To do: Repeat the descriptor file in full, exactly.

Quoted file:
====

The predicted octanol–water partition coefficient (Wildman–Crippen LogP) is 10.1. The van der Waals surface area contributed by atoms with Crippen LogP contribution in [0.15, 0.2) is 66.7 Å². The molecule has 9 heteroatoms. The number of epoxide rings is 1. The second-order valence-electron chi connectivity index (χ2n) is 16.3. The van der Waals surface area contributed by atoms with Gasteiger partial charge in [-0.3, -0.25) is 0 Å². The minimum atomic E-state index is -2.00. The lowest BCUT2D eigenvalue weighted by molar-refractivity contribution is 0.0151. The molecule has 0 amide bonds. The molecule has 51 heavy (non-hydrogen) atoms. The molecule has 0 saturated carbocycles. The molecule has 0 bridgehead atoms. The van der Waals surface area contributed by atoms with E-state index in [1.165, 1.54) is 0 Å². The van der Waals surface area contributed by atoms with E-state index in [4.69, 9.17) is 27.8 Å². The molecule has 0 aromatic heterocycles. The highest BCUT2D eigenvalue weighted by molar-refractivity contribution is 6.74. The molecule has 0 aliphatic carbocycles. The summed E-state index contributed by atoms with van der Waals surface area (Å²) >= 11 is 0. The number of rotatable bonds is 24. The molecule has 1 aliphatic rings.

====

The predicted octanol–water partition coefficient (Wildman–Crippen LogP) is 10.1. The van der Waals surface area contributed by atoms with Crippen LogP contribution in [0.15, 0.2) is 66.7 Å². The molecule has 9 heteroatoms. The number of epoxide rings is 1. The second-order valence-electron chi connectivity index (χ2n) is 16.3. The van der Waals surface area contributed by atoms with Gasteiger partial charge in [-0.3, -0.25) is 0 Å². The minimum atomic E-state index is -2.00. The lowest BCUT2D eigenvalue weighted by molar-refractivity contribution is 0.0151. The molecule has 0 amide bonds. The molecule has 51 heavy (non-hydrogen) atoms. The molecule has 0 saturated carbocycles. The molecule has 0 bridgehead atoms. The van der Waals surface area contributed by atoms with E-state index in [1.165, 1.54) is 0 Å². The van der Waals surface area contributed by atoms with E-state index in [4.69, 9.17) is 27.8 Å². The molecule has 0 aromatic heterocycles. The highest BCUT2D eigenvalue weighted by molar-refractivity contribution is 6.74. The molecule has 0 aliphatic carbocycles. The summed E-state index contributed by atoms with van der Waals surface area (Å²) >= 11 is 0. The number of rotatable bonds is 24. The molecule has 1 aliphatic rings.